Welcome to the latest edition of the Neu Cyber Threats, a weekly series in which, we here at Neuways, bring attention to the latest cybersecurity threats in order to ensure you stay safe online.

Here are the most prominent threats which you should be aware of:

Microsoft Exchange has experienced a vulnerability that if exploited could lead to ransomware affecting businesses. Microsoft themselves have warned that cyber criminals are exploiting vulnerable Microsoft Exchange servers and installing a new ransomware called DearCry.

This is the latest threat to affect Exchange servers, as it emerged shortly after Microsoft was forced to issue emergency patches in early March for four Exchange flaws. These could be chained together to create a pre-authentication remote code execution (RCE) exploit – which allowed attackers to take over servers without having the required account credentials.

It is thought that these flaws have led to the new strain of ransomware being installed on unpatched servers. The immediate advice is to ensure these patches have been installed as soon as possible to avoid any incidents.

The four Microsoft Exchange vulnerabilities are known collectively as ProxyLogon and can be tracked as CVE-2021-26855, CVE-2021-26857, CVE-2021-26858 and CVE-2021-27065. After infecting the victim, the ransomware drops a ransom note called ‘readme.txt’ – which features two email addresses for the threat actors and demands a ransom payment of $16,000.

This isn’t the only ransomware to have affected Exchange users, as the four flaws are thought to have caused at least 10 different advanced persistent threat (APT) groups to try and disrupt Exchange servers around the world. The industries targeted include government, military, manufacturing and banking.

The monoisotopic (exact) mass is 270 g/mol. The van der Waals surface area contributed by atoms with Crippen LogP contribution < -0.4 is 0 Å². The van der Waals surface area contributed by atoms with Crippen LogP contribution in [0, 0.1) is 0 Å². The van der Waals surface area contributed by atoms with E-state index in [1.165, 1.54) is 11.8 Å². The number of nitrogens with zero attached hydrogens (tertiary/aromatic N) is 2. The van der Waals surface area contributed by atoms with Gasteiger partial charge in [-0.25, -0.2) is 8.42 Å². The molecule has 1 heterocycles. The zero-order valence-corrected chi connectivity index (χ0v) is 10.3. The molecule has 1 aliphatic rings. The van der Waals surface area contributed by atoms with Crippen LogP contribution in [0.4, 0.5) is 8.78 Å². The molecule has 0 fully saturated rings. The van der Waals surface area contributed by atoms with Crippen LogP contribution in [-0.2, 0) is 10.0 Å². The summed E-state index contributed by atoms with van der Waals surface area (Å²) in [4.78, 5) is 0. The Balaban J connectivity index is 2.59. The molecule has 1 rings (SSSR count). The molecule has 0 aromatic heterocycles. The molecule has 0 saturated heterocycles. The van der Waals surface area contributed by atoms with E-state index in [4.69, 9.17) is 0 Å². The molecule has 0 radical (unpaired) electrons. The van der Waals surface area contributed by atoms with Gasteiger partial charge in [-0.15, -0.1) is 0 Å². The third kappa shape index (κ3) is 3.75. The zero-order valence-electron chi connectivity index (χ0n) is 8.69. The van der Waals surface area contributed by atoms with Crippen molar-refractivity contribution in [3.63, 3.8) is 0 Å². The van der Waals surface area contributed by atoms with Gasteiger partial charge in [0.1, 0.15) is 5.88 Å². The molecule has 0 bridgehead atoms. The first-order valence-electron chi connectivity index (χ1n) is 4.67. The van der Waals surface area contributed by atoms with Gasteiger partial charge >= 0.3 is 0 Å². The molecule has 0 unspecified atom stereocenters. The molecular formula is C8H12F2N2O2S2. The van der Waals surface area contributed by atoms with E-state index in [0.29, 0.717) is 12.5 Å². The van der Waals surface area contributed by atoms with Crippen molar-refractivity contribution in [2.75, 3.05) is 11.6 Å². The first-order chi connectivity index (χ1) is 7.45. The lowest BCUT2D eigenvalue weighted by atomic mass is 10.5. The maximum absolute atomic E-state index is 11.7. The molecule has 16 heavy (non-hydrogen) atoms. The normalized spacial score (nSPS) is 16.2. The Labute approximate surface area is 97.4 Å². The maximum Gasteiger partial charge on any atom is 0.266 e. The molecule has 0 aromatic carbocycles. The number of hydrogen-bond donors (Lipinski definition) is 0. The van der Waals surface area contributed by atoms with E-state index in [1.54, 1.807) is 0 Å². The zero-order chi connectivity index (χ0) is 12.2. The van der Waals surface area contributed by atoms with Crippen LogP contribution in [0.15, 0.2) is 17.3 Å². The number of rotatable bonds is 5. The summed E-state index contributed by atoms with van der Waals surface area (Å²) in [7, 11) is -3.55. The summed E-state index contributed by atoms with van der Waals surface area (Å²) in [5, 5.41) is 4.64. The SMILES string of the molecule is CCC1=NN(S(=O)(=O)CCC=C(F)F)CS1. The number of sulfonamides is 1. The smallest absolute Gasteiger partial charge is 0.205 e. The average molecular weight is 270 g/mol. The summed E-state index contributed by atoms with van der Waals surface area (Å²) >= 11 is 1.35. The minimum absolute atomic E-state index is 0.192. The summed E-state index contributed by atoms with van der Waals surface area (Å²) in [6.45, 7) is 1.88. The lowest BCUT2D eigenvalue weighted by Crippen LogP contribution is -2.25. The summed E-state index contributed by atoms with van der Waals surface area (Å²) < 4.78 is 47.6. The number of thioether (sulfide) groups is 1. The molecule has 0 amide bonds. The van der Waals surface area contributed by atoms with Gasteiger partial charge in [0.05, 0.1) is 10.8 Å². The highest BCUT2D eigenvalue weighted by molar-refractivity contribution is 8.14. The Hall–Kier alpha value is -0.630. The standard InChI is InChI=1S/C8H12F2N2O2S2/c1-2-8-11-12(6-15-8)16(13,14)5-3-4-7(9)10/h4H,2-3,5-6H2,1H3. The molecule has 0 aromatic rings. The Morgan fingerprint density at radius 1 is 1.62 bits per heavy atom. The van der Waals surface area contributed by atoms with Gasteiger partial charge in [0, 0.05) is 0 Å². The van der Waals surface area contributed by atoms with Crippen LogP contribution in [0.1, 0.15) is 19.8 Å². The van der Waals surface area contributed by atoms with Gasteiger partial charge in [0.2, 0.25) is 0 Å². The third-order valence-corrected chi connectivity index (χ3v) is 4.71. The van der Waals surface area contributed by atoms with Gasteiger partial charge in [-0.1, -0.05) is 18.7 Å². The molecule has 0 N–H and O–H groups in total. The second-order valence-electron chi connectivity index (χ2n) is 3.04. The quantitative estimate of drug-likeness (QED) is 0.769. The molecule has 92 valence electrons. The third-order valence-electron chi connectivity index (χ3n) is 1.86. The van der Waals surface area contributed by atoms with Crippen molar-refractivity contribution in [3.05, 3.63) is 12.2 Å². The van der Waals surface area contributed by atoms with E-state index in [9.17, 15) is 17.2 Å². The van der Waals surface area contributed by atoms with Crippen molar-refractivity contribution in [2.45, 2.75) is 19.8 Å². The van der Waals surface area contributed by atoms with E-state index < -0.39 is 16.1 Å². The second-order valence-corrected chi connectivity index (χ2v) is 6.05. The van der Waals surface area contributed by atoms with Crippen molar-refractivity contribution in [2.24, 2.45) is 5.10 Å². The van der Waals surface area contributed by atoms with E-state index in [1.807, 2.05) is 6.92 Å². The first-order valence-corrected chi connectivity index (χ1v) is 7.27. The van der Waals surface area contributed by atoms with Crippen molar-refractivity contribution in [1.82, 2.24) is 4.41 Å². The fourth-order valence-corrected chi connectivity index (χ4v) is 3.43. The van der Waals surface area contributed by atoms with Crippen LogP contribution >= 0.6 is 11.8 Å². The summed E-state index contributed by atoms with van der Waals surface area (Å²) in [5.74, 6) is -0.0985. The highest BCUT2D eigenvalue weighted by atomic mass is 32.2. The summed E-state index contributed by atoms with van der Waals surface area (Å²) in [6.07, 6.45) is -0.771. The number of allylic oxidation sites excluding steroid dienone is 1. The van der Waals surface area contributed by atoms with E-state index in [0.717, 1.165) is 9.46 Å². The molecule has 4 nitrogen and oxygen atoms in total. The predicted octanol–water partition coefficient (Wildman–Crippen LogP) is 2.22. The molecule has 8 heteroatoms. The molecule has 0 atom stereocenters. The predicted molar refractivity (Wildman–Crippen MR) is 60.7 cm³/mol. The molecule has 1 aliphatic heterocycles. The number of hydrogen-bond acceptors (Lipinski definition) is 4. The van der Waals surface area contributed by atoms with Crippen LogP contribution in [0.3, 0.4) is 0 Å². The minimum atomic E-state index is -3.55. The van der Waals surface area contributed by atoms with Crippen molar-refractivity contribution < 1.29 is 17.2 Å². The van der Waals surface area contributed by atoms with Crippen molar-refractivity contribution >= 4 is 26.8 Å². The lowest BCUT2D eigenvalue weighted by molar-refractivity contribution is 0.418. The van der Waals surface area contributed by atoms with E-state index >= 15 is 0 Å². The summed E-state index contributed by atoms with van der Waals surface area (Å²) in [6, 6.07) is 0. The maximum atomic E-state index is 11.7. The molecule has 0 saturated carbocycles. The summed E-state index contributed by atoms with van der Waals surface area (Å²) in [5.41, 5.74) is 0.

If you are concerned by the Microsoft Exchange vulnerability, we would recommend contacting your Managed Service Provider for more information and to find out if your business has been impacted by DearCry.

Just as Emotet was halted, the gap in the market is being filled by plenty of other trojans and botnets, such as Trickbot malware, with an increase in cyber criminals using it to distribute malware attacks.

Emotet was the world’s most prolific and dangerous malware botnet before it was taken down by an international operation in January 2021.

While it can never truly be taken down, Emotet initially emerged as a banking trojan in 2014 before becoming the much larger threat it was, cyber criminals have taken a matter of weeks to quickly adapt and Trickbot is now the most prevalent form of malware.

The two types of malware share plenty of the same features, as they can be used to deliver additional malware onto devices that have been compromised. Since Trickbot was first seen in 2016, it has long been one of the most prolific forms of malware, due to its flexibility and track record of success in the past.

Businesses are advised to ensure they remain cyber safe and continue to be wary of any suspicious emails they may receive. Email security solutions can help, as they filter out a lot of the spam communications.

However, ensuring employees receive regular Phishing Awareness Training and are made aware of the common features of a phishing email are crucial to keeping a business safe. Phishing emails often have a mysterious link or attachment that the recipient is told to urgently click and open. This can then lead to some form of theft, whether it be through asking for login details, or the installation of malware that can exfiltrate data from a company’s network.